Contents

[edit] Function

The uterus provides structural integrity and support to the bladder, bowel, pelvic bones and organs. The uterus helps separate and keep the bladder in its natural position above the pubic bone and the bowel in its natural configuration behind the uterus. The uterus is continuous with the cervix, which is continuous with the vagina, much in the way that the head is continuous with the neck, which is continuous with the shoulders. It is attached to bundles of nerves, and networks of arteries and veins, and broad bands of ligaments such as round ligaments, cardinal ligaments, broad ligaments, and uterosacral ligaments.[1]

The uterus is essential in sexual response by directing blood flow to the pelvis and to the external genitalia, including the ovaries, vagina, labia, and clitoris. The uterus is needed for uterine orgasm to occur.

The reproductive function of the uterus is to accept a fertilized ovum which passes through the utero-tubal junction from the fallopian tube. It then becomes implanted into the endometrium, and derives nourishment from blood vessels which develop exclusively for this purpose. The fertilized ovum becomes an embryo, attaches to a wall of the uterus, creates a placenta, and develops into a fetus (gestates) until childbirth. Due to anatomical barriers such as the pelvis, the uterus is pushed partially into the abdomen due to its expansion during pregnancy. Even during pregnancy the mass of a human uterus amounts to only about a kilogram (2.2 pounds).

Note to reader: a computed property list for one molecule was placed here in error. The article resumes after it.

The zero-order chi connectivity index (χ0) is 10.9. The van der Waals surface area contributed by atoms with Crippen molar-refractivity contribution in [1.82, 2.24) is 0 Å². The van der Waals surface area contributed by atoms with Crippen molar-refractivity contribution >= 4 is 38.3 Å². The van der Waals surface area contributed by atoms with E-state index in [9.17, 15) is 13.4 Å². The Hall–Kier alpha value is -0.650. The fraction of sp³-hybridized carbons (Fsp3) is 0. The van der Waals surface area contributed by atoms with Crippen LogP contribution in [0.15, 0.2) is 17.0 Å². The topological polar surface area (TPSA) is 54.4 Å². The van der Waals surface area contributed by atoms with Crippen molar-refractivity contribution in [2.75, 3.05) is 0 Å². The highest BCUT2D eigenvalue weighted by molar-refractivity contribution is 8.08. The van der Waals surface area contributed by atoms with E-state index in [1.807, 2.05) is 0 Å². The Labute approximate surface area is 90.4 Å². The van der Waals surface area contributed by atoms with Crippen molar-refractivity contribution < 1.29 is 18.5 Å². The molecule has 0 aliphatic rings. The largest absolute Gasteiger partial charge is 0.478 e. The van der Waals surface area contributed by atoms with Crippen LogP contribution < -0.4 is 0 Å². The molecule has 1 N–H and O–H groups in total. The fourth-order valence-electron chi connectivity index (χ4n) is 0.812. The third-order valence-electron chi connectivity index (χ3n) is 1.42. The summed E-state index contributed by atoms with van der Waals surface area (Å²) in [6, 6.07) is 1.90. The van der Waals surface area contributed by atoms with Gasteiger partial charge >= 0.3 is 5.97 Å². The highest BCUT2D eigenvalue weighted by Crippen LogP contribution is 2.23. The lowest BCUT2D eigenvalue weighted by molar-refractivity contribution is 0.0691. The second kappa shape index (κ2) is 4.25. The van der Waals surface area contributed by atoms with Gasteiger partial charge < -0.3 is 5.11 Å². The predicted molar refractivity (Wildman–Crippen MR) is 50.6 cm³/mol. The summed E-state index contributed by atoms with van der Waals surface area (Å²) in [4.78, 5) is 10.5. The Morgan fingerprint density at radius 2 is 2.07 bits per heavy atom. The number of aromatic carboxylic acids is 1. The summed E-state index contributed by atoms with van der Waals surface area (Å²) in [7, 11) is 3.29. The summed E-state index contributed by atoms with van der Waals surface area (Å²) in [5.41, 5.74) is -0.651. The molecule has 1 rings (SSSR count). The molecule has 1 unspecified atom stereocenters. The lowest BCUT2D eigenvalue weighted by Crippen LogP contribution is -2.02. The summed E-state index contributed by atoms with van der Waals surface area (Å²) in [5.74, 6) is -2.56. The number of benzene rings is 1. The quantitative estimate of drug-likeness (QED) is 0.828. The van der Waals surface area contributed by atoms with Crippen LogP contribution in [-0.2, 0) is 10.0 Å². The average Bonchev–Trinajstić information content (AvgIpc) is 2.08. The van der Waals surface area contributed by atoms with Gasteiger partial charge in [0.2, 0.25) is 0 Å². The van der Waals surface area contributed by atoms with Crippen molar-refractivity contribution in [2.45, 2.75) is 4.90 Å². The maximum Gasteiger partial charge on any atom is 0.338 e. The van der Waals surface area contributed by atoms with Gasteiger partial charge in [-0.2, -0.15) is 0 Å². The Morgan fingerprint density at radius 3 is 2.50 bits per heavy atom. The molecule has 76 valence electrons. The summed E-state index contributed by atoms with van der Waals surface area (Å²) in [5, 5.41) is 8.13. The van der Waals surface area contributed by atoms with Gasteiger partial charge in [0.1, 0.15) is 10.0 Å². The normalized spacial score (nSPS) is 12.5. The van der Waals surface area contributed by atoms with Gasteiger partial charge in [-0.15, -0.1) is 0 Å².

[edit] Forms in mammals

In mammals, the four main forms in which it is found are:

Duplex  
There are two wholly separate uteri, with one fallopian tube each. Found in marsupials (such as kangaroos, Tasmanian devils, opossums, etc.), rodents (such as mice, rats, and guinea pigs), and lagomorpha (rabbits and hares).
Bipartite  
The two uteri are separate for most of their length, but share a single cervix. Found in ruminants (deer, moose, elk etc.), and cats.
Bicornuate 
The upper parts of the uterus remain separate, but the lower parts are fused into a single structure. Found in dogs, pigs, elephants, whales, dolphins, and prosimian primates among others.
Simplex